C C 306M Chapter 3 Notes.docx

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University of Texas at Austin
Classical civilization
C C 306M
Todd Curtis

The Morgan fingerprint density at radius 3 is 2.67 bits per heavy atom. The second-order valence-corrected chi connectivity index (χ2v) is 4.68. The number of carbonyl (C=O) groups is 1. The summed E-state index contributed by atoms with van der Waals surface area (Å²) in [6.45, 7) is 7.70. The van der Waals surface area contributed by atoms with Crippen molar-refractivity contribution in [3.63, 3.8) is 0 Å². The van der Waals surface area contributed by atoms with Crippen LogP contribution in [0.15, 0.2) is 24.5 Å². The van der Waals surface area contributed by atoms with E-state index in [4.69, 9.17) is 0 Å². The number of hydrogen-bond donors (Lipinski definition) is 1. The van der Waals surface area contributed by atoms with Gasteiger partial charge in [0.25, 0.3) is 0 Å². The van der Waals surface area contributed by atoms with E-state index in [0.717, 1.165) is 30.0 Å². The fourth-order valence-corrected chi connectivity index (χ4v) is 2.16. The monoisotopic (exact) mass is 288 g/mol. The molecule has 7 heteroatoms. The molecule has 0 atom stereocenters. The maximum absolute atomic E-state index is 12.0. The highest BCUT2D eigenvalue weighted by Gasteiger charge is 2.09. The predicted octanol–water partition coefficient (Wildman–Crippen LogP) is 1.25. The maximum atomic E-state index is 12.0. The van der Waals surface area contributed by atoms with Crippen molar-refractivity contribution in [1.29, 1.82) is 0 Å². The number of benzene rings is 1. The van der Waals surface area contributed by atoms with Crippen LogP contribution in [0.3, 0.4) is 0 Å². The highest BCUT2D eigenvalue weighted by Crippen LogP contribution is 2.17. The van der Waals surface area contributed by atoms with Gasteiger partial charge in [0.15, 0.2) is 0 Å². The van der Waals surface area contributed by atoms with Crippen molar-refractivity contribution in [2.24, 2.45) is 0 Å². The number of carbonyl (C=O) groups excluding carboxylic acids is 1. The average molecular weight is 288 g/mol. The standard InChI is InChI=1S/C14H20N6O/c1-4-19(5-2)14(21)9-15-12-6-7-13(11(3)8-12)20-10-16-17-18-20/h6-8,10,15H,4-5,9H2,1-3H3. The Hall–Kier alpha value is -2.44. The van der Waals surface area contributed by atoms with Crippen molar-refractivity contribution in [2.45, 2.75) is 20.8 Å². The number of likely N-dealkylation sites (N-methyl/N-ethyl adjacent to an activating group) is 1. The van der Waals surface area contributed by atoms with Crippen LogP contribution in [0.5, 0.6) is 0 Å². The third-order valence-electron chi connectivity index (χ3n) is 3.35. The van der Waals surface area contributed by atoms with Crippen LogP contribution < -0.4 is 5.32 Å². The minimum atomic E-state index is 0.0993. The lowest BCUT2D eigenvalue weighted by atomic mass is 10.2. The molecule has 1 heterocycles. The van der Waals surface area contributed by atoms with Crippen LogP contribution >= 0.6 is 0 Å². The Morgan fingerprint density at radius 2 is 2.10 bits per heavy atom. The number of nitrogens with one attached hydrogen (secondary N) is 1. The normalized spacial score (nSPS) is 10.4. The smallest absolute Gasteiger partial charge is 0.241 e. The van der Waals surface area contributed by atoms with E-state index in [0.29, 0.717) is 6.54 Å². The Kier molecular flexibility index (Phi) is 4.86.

Chapter 3: Integumentary System The integumentary system consists of the following tissues:  Skin (called the integument)  Hair  Nails  Sweat glands  Sebaceous glands Functions of the integumentary system:  Protects the body from injury  Protects the body from intrusion of microorganisms  Helps to regulate body temperature  Houses receptors for the sense of touch, including pain and sensation The skin has 3 layers:  Epidermis o Consists of several layers of stratified squamous (scale-like) epithelium o Cells are produced in the innermost (basal) layer  Moving the older cells up toward the surface o Cells that are pushed up flatten, fill with keratin [hard protein substance] and die o Layers of packed dead cells accumulate in the outermost (squamous) layer  Where they’re sloughed off  Dermis o Connective tissue layer o Contains blood vessels, nerves and other structures o Collagen fibers make the skin tough and elastic  Subcutaneous layer o Blow the dermis o Composed of loose connective tissue and adipose (fatty) tissue COMBINING FORMS: Adip/o, lip/o, steat/o Fat Derm/o, dermat/o, cutane/o Skin Erythr/o Red Hidr/o Sweat Hist/o, histi/o Tissue Kerat/o Hard Leuk/o White Melan/o Black Myc/o Fungus Onych/o Nail Plas/o Formation Purpur/o Purple Scler/o Hard Seb/o Sebum (oil) Squam/o Scale Trich/o Hair Xanth/o Yellow Xer/o Dry Chapter 3: Integumentary System ANATOMIC TERMS: Epithelium – cells covering external and internal surfaces of the body Epidermis – thin outer layer of the skin Squamous cell layer – flat, scale-like epithelial cells comprising the outermost epidermis Basal layer – deepest layer of epidermis Melanocyte – cell in the basal layer that gives color to the skin Melanin – dark brown to black pigment contained in melanocytes Dermis – dense, fibrous connective tissue layer of the skin; corium Sebaceous glands – oil glands in the skin Sebum – oily substance secreted by the sebaceous glands Sudoriferous glands – seat glands (sudor = sweat; ferre = to bear) Subcutaneous layer – connective and adipose tissue layer just under the dermis Collagen – protein substance in skin and connective tissue (koila = glue; gen = producing) Hair – outgrowth of the skin composed of keratin Nail – outgrowth of the skin, composted of keratin, at the end of each finger and toe Keratin – hard protein material found in the epidermis, hair and nails SYMPTOMATIC TERMS: Lesion – an area of pathologically altered tissue; two types – primary and secondary Primary lesions – lesions arising from previously normal skin  Flat, nonpalpable changes in skin color o Macule or macula – a flat, discolored spot on the skin up to 1 cm across (ex: freckle) o Patch – a flat, discolored area on the skin larger than 1 cm  Elevated, palpable solid masses o Papule – a solid mass on the skin up to 0.5 cm in diameter (ex: a nevus [mole]) o Plaque – a solid mass greater than 1 cm in diameter and limited to the surface of the skin o Nodule – a solid mass greater than 1 cm that extends deeper into the epidermis o Tumor – a solid mass larger than 1-2 cm o Wheal – an area of localized skin edema (swelling) (ex: a hive)  Elevations formed by fluid within a cavity o Vesicle – little bladder; an elevated, fluid-filled sac (blister) within or under the epidermis up to 0.5 cm in diameter (ex: fever blister) o Bulla – a blister larger than 0.5 cm (ex: second degree burn) (bulla = bubble) o Pustule – a pus-filled sac (ex: pimple) Secondary lesions – lesions that result in changes in primary lesions  Loss of skin surface o Erosion – gnawed away; loss of superficial epidermis, leaving an area of moisture but no bleeding (ex: area of moisture after rupture of a vesicle) o Ulcer – an open sore on the skin or mucous membrane that can bleed and scar; sometimes accompanied by infection (ex: decubitus ulcer) o Excoriation – a scratch mark o Fissure – a linear crack in the skin  Material on skin surface o Scale – a thin flake of exfoliated epidermis (ex: dandruff) o Crust – a dried residue of serum (body liquid), pus, or blood on the skin (ex: impetigo) Vascular lesions – lesions of a blood vessel  Cherry angioma – a small, round, bright red blood vessel tumor on the skin, often on the trunk of the elderly  Telangiectasia – a tiny, red blood vessel lesion formed by the dilation of a group of blood vessels radiating from a central arteriole, most commonly on the face, neck or chest (telods = end); spider angioma Purpuric lesions – purpura; lesions resulting from hemorrhages into the skin  Petechia – spot; reddish-brown, minute hemorrhage spots on the skin that indicate a bleeding tendency; a small purpura  Ecchymosis – bruise; a black and blue mark; a large purpura (chymo = juice) Cicatrix of the skin – a mark left by the healing of a sore or wound, showing the replacement of destroyed tissue by fibrous tissue (cicatrix = scar) Keloid – an abnormal overgrowth of scar tissue that is thick and irregular (kele = tumor) Chapter 3: Integumentary System Epidermal tumors – skin tumors arising from the epidermis  Nevus – a congenital malformation on the skin that can be epidermal or vascular; a mole  Dysplastic nevus – a mole with precancerous changes  Verruca – an epidermal tumor caused by a papilloma virus; a wart GENERAL SYMPTOMATIC TERMS: Alopecia – baldness; natural or unnatural deficiency of hair Comedo – a plug of sebum (oil) within the opening of a hair follicle  Closed comedo – a comedo below the skin surface, with a white center (whitehead)  Open comedo – a comedo open to the skin surface, with a black center caused by the presence of melanin exposed to air (blackhead) Eruption – appearance of a skin lesion Erythema – redness of skin Pruritus – severe itching Rash – skin eruption, most often associated with communicable disease Skin pigmentation – skin color resulting from the presence of melanin  Depigmentation – loss of melanin pigment in the skin  Hypopigmentation – areas of skin lacking color because of deficient amounts of melanin  Hyperpigmentation – darkened areas of skin caused by excessive amounts of melanin Suppuration – production of purulent matter (pus) Urticarial – hives; an eruption of wheal son the skin accompanied by itching (urtica = stinging nettle) Xeroderma – dry skin DIAGNOSTIC TERMS: Acne – inflammation of the sebaceous glands and hair follicles of the skin, evidenced by comedones (blackheads), pustules, or nodules on the skin (acne = point) Albinism – a hereditary condition characterized by a partial or total lack of melanin pigment (particularly in the yes, skin and hair) Burn – injury to body tissue caused by heat, chemicals, electricity, radiation or gases  1 -degree burn – a burn involving only the epidermis; characterized by erythema (redness) and hyperesthesia (excessive sensation)  2 -degree burn – a burn involving the epidermis and the dermis; characterized by erythema, hyperesthesia and vesications (blisters) rd  3 -degree burn – a burn involving all layers of the skin; characterized by the destruction of the epidermis and dermis, with damage or destruction of subcutaneous tissue De